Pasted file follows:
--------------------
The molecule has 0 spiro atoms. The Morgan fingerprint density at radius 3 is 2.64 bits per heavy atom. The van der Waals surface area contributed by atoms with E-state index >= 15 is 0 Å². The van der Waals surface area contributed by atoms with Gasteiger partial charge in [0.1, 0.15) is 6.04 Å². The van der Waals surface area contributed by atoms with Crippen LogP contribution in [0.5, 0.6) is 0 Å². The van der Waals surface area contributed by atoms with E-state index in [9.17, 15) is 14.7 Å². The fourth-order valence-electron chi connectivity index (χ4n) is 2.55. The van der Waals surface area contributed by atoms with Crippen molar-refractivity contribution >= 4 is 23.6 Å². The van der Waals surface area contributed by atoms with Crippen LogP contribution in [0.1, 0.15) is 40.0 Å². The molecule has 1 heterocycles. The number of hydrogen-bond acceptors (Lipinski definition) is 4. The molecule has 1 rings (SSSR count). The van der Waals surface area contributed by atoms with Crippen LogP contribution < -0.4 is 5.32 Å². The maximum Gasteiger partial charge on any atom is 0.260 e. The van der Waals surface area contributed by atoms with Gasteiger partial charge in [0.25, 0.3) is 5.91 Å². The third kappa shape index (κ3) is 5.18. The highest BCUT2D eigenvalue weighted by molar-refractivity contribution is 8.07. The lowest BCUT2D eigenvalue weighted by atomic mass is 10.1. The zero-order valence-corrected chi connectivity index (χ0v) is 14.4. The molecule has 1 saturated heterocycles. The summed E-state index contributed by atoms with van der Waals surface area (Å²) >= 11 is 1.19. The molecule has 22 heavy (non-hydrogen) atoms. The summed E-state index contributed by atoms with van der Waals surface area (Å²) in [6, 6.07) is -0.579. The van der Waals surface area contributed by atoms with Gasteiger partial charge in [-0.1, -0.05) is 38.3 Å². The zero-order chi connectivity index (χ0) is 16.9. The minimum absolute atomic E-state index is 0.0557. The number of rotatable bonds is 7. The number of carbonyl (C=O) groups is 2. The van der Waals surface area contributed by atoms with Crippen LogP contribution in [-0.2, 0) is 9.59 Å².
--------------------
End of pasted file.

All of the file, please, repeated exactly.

The molecule has 0 spiro atoms. The Morgan fingerprint density at radius 3 is 2.64 bits per heavy atom. The van der Waals surface area contributed by atoms with E-state index >= 15 is 0 Å². The van der Waals surface area contributed by atoms with Gasteiger partial charge in [0.1, 0.15) is 6.04 Å². The van der Waals surface area contributed by atoms with Crippen LogP contribution in [0.5, 0.6) is 0 Å². The van der Waals surface area contributed by atoms with E-state index in [9.17, 15) is 14.7 Å². The fourth-order valence-electron chi connectivity index (χ4n) is 2.55. The van der Waals surface area contributed by atoms with Crippen molar-refractivity contribution >= 4 is 23.6 Å². The van der Waals surface area contributed by atoms with Crippen LogP contribution in [0.1, 0.15) is 40.0 Å². The molecule has 1 heterocycles. The number of hydrogen-bond acceptors (Lipinski definition) is 4. The molecule has 1 rings (SSSR count). The van der Waals surface area contributed by atoms with Crippen LogP contribution < -0.4 is 5.32 Å². The maximum Gasteiger partial charge on any atom is 0.260 e. The van der Waals surface area contributed by atoms with Gasteiger partial charge in [0.25, 0.3) is 5.91 Å². The third kappa shape index (κ3) is 5.18. The highest BCUT2D eigenvalue weighted by molar-refractivity contribution is 8.07. The lowest BCUT2D eigenvalue weighted by atomic mass is 10.1. The zero-order valence-corrected chi connectivity index (χ0v) is 14.4. The molecule has 1 saturated heterocycles. The summed E-state index contributed by atoms with van der Waals surface area (Å²) >= 11 is 1.19. The molecule has 22 heavy (non-hydrogen) atoms. The summed E-state index contributed by atoms with van der Waals surface area (Å²) in [6, 6.07) is -0.579. The van der Waals surface area contributed by atoms with Gasteiger partial charge in [-0.1, -0.05) is 38.3 Å². The zero-order chi connectivity index (χ0) is 16.9. The minimum absolute atomic E-state index is 0.0557. The number of rotatable bonds is 7. The number of carbonyl (C=O) groups is 2. The van der Waals surface area contributed by atoms with Crippen LogP contribution in [-0.2, 0) is 9.59 Å².